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You're wrong, Prof Wajackoyah; China and constitution are here to stay


Prof George Wajackoyah.

I first encountered Prof George Wajackoyah on a television talk show before Covid-19 rocked our world. He cut the picture of an erudite intellectual. In the exercise of his constitutional rights, Prof Wajackoyah recently announced he will gun for the presidency in the August elections.

While launching his presidential bid, he outlined his vision for Kenya, which includes severing ties with China after repaying our current debt, suspending the Constitution for six months, legalising bhang, reducing official working days from five to four, doing away with the blue police uniform, renaming existing administrative positions and choosing a person of Asian descent to run the Trade ministry.

A vision’s worth is not dependent on how it is framed, but rather, on how many people it will positively impact. What value, one may ask, accrues for Kenyans from such monochrome vision?

While latching onto the rosy, but utopian figures Wajackoyah bandied of a lucrative bhang business, it is easy to ask why Colombia and Jamaica, for instance, aren’t among the richest countries on earth courtesy of marijuana.

Kenyans deserve leaders with realistic and practical approaches to issues, not mere supposition.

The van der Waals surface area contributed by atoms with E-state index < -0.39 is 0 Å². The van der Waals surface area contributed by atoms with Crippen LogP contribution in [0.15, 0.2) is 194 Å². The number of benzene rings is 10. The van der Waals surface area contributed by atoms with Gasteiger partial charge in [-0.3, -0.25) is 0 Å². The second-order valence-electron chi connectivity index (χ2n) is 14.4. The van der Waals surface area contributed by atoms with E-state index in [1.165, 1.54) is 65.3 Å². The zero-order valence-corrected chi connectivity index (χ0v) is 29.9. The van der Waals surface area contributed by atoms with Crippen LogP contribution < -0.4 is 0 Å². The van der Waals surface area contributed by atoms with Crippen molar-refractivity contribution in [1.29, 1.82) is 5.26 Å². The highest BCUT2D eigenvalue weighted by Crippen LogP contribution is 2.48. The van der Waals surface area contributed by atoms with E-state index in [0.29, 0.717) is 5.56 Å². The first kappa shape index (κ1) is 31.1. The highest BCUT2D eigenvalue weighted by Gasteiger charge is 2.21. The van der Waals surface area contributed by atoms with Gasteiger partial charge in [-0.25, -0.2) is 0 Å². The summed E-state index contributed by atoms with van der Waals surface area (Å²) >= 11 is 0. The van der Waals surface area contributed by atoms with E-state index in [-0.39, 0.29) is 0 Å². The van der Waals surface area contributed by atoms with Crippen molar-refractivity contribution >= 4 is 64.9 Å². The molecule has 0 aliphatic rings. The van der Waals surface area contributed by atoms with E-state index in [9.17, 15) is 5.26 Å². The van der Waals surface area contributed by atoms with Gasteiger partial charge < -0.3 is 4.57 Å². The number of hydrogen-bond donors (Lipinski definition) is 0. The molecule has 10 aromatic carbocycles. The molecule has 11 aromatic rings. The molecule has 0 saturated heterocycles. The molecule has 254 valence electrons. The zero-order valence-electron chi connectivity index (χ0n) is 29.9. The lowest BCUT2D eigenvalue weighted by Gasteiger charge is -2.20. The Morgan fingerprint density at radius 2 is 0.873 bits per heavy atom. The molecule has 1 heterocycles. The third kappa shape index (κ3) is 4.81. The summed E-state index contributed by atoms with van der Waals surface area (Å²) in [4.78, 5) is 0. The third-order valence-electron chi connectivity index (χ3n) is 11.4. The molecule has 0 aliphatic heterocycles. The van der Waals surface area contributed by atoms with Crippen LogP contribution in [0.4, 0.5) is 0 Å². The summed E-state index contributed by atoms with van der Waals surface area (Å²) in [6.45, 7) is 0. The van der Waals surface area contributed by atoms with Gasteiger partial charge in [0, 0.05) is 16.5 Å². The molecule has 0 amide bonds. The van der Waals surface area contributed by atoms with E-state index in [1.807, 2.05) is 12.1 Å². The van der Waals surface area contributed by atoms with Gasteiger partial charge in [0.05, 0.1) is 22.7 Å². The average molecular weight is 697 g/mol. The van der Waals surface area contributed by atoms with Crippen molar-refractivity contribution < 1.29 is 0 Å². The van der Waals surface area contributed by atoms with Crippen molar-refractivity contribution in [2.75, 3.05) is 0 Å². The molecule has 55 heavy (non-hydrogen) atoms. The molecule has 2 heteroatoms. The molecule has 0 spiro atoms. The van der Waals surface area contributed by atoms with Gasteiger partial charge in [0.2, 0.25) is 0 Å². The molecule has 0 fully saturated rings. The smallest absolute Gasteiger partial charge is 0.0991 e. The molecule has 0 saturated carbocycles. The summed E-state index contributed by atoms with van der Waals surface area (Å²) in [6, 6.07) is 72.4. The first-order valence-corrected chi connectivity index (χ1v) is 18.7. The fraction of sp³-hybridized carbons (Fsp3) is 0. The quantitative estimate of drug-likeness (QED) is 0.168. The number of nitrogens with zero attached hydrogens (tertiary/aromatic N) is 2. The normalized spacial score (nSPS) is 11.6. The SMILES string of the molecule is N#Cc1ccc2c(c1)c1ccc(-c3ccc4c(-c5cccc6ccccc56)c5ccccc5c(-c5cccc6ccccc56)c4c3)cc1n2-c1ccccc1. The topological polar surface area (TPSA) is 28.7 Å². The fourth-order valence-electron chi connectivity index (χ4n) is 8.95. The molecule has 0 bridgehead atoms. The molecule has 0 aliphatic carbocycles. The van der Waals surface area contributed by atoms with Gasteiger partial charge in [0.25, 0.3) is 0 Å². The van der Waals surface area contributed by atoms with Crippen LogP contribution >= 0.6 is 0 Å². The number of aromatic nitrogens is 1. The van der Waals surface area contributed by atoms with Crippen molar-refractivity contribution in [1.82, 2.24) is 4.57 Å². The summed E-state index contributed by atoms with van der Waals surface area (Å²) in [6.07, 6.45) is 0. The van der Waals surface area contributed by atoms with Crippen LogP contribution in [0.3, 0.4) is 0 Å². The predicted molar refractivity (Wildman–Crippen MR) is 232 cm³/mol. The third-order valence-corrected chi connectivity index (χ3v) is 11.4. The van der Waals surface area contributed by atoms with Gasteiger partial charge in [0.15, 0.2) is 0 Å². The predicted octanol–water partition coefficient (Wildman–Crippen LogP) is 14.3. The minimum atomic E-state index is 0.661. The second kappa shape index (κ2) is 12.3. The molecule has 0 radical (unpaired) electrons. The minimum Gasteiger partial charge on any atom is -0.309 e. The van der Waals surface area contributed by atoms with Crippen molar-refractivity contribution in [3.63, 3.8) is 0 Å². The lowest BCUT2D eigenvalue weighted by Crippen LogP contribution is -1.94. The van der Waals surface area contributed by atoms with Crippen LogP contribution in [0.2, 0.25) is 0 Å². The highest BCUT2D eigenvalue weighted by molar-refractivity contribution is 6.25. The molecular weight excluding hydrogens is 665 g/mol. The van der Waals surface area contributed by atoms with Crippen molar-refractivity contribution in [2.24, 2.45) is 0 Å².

A presidential candidate who regularly touches base with the indigent majority would have addressed issues like the need to strengthen institutions, bring down excessive taxation, soaring food prices, insecurity, a dysfunctional health system and an unequal education sector, all of which negatively impact millions of Kenyans simultaneously, leaving them in penury.

Unless the economy is improved in such a way that citizens can afford the basics of life and keep some change, all else is secondary.

To contemplate an official four-day working week alongside severing ties with China is whimsical; the starkest demonstration of detachment from global economic realities. At a time most countries are moving towards a 24-hour economy and longer working hours, Wajackoyah would rather Kenyans relaxed at home for three days.

China and the USA make up about 39 per cent of the global GDP. Any rush to sever ties with any of them is akin to applying simplistic solutions to complex problems. China is arguably the leading economic superpower to which even the mighty USA is indebted. As of December 2021, the USA owed China $1.1 trillion dollars. 

The problem with the Kenya Police Service that has resulted in despondency lies not in the colour of the uniform, but in administrative oversights. Indeed, police officers were more disciplined when they used to put on khaki shorts.

Kenyans hold the Constitution inviolable. Any attempts to amend it, as the BBI initiative sought to do, is an invitation to war, yet here is one of Kenya’s best legal minds jovially saying he will suspend the Constitution. Where will he draw such power unless he intends to become the Kenyan version of Kim Jong-un?

Wajackoyah’s assertion that he will choose a person of Asian descent (a Chinese, perhaps?) to oversee the Trade ministry is an affront to Kenyans. Why would a person who has so little faith in his own people even think of becoming president? Does his partiality for foreigners also explain why he wants to take charge of the Immigration ministry?

Contenders should anchor promises in reality and what is doable. Seeking votes on a wave of populism and demagoguery is the surest way of prolonging the suffering of Kenyans, most of whom have been bowled over by joblessness and the ravaging effects of Covid-19

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